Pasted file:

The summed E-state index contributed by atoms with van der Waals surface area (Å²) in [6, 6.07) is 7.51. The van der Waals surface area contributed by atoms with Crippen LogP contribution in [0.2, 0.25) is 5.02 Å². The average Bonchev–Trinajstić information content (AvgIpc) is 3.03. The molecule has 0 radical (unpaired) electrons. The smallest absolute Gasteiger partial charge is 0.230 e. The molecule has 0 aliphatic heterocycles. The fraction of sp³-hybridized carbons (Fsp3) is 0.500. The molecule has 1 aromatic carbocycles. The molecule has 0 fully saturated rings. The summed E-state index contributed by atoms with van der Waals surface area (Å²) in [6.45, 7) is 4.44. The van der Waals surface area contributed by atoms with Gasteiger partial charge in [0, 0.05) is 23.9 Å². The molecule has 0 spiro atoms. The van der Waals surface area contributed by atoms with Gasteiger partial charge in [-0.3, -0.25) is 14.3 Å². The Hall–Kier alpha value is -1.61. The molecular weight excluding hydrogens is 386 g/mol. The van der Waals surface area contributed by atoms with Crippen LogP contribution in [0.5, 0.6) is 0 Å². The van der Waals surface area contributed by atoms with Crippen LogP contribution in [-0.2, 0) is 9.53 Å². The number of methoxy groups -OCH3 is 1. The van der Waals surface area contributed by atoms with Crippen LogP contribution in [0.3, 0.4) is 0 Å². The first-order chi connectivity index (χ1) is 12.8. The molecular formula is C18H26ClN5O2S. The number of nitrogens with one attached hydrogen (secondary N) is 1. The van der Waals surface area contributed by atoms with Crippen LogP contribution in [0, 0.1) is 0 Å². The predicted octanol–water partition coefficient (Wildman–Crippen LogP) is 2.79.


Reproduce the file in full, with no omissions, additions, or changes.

The summed E-state index contributed by atoms with van der Waals surface area (Å²) in [6, 6.07) is 7.51. The van der Waals surface area contributed by atoms with Crippen LogP contribution in [0.2, 0.25) is 5.02 Å². The average Bonchev–Trinajstić information content (AvgIpc) is 3.03. The molecule has 0 radical (unpaired) electrons. The smallest absolute Gasteiger partial charge is 0.230 e. The molecule has 0 aliphatic heterocycles. The fraction of sp³-hybridized carbons (Fsp3) is 0.500. The molecule has 1 aromatic carbocycles. The molecule has 0 fully saturated rings. The summed E-state index contributed by atoms with van der Waals surface area (Å²) in [6.45, 7) is 4.44. The van der Waals surface area contributed by atoms with Gasteiger partial charge in [0, 0.05) is 23.9 Å². The molecule has 0 spiro atoms. The van der Waals surface area contributed by atoms with Gasteiger partial charge in [-0.3, -0.25) is 14.3 Å². The Hall–Kier alpha value is -1.61. The molecular weight excluding hydrogens is 386 g/mol. The van der Waals surface area contributed by atoms with Crippen LogP contribution in [0.5, 0.6) is 0 Å². The van der Waals surface area contributed by atoms with Crippen LogP contribution in [-0.2, 0) is 9.53 Å². The number of methoxy groups -OCH3 is 1. The van der Waals surface area contributed by atoms with Crippen LogP contribution in [0.3, 0.4) is 0 Å². The first-order chi connectivity index (χ1) is 12.8. The molecular formula is C18H26ClN5O2S. The number of nitrogens with one attached hydrogen (secondary N) is 1. The van der Waals surface area contributed by atoms with Crippen LogP contribution in [0, 0.1) is 0 Å². The predicted octanol–water partition coefficient (Wildman–Crippen LogP) is 2.79.